3 Nets takeaways from Game 1 loss to Sixers

The Brooklyn Nets fell 121-101 to the Philadelphia 76ers Saturday in Game 1 of the first round before a raucous crowd at Wells Fargo Center. Brooklyn entered the series with an 0-4 record against Philadelphia in the regular season, struggles that translated to Saturday’s playoff opener.

Here are three takeaways from Brooklyn’s Game 1 loss to the 76ers.

3. Mikal Bridges shines bright in first Brooklyn playoff appearance

If you attempted to find two words to describe the Nets’ offense Saturday, you wouldn’t have looked further than Mikal Bridges. The breakout Net scored 30 points on 12-of-18 shooting from the field and 2-of-4 from three in his playoff debut as a lead option. Bridges scored 23 of those points in the first half.

Not sure how he got that to fall

23 in the first half for @mikal_bridges pic.twitter.com/HEEqOulLhE

— Brooklyn Nets (@BrooklynNets) April 15, 2023

The performance marks the 26-year-old’s 12th game scoring 30-plus in 27 appearances with Brooklyn after reaching the total just three times in four and a half seasons with Phoenix. Bridges is averaging 26.3 points per game on 48/38/90 shooting splits with the Nets.

2. Rebounding and turnovers doom Nets

It’s no secret the Nets are a poor rebounding team. They rank 28th in defensive rebounding since the formation of their new-look roster. The boards were a main area of concern heading into the matchup with Philadelphia, and those concerns were more than justified Saturday.

The Sixers out-rebounded the Nets 15-4 on the offensive glass on their way to a 21-3 advantage in second-chance points.

The Nets desperately attempted to work through complex defensive rotations while trying to slow down Joel Embiid. Brooklyn switched screens, doubled with backside rotations and even threw in some zone. The result was a 26-point performance from Embiid on 7-of-15 shooting. However, all of that movement comes with a price. It was paid via the defensive glass.

On the other end, the Sixers scored 31 points off of 20 Nets turnovers. Spencer Dinwiddie accounted for four of those while struggling to find his offensive rhythm as Brooklyn’s lead ball handler.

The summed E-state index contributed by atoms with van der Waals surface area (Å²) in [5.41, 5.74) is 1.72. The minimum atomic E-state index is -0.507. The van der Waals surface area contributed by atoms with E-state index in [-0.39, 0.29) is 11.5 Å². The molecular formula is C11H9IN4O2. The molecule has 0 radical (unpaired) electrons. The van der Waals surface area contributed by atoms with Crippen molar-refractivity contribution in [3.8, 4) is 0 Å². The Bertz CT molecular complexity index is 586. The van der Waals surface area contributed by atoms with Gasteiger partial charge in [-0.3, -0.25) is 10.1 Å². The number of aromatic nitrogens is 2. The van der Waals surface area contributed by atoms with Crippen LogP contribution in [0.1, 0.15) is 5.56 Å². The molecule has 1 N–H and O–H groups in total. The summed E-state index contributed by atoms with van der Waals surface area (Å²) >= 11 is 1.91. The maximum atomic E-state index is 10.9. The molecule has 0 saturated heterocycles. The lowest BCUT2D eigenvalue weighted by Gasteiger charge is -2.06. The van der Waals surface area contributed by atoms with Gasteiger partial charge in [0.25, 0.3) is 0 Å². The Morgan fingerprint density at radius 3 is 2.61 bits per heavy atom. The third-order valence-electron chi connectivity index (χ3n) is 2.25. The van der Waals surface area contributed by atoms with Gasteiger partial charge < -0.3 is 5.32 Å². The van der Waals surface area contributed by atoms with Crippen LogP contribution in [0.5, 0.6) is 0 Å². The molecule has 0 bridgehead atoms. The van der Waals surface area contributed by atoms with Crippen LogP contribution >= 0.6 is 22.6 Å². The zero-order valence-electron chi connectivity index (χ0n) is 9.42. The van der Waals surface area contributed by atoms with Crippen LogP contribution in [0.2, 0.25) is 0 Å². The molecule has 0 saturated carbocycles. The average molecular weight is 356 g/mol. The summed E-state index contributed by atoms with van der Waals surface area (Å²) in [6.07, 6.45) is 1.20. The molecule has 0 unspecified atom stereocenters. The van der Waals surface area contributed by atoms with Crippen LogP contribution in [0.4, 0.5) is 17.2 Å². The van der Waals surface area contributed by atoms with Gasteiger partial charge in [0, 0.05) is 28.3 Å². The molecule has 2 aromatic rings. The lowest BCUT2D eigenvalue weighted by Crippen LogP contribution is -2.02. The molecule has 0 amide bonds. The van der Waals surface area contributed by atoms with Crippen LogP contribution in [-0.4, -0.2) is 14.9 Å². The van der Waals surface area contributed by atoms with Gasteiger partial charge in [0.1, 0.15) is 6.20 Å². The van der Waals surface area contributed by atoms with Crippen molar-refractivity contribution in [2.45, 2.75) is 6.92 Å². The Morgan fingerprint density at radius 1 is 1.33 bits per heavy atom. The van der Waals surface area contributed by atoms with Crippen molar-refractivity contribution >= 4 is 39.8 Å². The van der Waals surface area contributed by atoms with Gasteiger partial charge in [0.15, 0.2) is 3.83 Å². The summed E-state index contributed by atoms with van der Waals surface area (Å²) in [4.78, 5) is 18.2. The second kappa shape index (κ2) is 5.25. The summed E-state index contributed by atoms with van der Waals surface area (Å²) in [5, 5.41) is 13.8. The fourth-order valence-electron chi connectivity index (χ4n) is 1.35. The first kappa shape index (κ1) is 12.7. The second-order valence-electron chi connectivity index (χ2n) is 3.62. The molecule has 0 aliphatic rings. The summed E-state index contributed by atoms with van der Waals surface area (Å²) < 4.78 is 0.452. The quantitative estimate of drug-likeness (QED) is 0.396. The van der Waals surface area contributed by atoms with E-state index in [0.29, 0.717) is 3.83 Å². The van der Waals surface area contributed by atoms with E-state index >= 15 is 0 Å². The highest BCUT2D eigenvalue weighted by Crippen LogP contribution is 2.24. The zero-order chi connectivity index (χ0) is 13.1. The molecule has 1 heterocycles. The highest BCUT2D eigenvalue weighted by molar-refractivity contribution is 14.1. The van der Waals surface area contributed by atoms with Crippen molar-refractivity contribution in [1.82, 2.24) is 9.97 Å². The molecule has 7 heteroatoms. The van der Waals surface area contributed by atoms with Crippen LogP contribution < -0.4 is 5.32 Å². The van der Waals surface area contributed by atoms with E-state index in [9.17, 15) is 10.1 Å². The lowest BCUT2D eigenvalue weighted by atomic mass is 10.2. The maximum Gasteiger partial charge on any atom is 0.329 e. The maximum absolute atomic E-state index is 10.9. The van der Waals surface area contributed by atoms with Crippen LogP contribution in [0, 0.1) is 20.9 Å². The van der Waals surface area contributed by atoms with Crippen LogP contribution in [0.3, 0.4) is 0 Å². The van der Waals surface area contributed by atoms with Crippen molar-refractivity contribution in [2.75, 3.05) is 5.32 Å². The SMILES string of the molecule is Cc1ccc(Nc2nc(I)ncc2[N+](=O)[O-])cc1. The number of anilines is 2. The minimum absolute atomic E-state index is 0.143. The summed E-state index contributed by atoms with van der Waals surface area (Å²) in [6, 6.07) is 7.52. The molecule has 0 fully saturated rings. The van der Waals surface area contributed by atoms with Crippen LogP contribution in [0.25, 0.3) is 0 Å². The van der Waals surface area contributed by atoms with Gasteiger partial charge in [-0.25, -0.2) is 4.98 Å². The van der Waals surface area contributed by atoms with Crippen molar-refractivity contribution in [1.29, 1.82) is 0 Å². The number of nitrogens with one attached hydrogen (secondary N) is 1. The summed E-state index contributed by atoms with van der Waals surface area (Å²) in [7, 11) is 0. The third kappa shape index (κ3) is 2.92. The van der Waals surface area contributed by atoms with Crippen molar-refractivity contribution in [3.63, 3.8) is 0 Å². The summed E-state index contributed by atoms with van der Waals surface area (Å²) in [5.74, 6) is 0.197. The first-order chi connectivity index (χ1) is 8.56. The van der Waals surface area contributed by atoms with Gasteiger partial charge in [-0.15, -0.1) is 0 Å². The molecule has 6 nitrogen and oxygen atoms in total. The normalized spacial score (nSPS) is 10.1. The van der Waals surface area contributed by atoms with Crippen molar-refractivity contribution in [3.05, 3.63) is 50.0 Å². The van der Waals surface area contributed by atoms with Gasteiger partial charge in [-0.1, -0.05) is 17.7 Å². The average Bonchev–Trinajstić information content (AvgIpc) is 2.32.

1. Sixers give Nets a taste of their own medicine

Jacque Vaughn has made it clear since game one of the new-look Brooklyn era: The Nets are a three-point shooting team. Since the trade deadline, Brooklyn ranks sixth in three-point frequency, attempting 38.1 per game. During that span, the Nets are 7-0 when they’ve made 15 or more threes compared to 6-15 when they did not.

It was the 76ers who held the game-deciding advantage from beyond the arc in Game 1. Philadelphia shot an unconscious 21-of-43 (48.8 percent) from deep in the win. They attempted 14 more triples than Brooklyn (13-of-29), an advantage primarily attributed to their ability to grab offensive boards and force turnovers.

scores our 8th three of the game. pic.twitter.com/qAT1DtD8Vl

— Philadelphia 76ers (@sixers) April 15, 2023

That lights-out shot-making also translates to the Nets’ low three-point volume. Joe Harris pointed to Brooklyn’s transition offense earlier this week as the key to unlocking their three-point potential.

“I think the biggest thing will be our ability to get out in transition,” he said. “A lot of times those transition attempts do turn into good three-point looks. So they’re kinda definitely correlated.”

Philadelphia ranks 25th in transition defense this season. A good way to prevent having to defend in transition? Rebounding the basketball, not turning it over and making shots. The Sixers excelled in all three of those areas Saturday, sending the Nets to a blowout loss in Game 1.

The post 3 Nets takeaways from Game 1 loss to Sixers appeared first on ClutchPoints.

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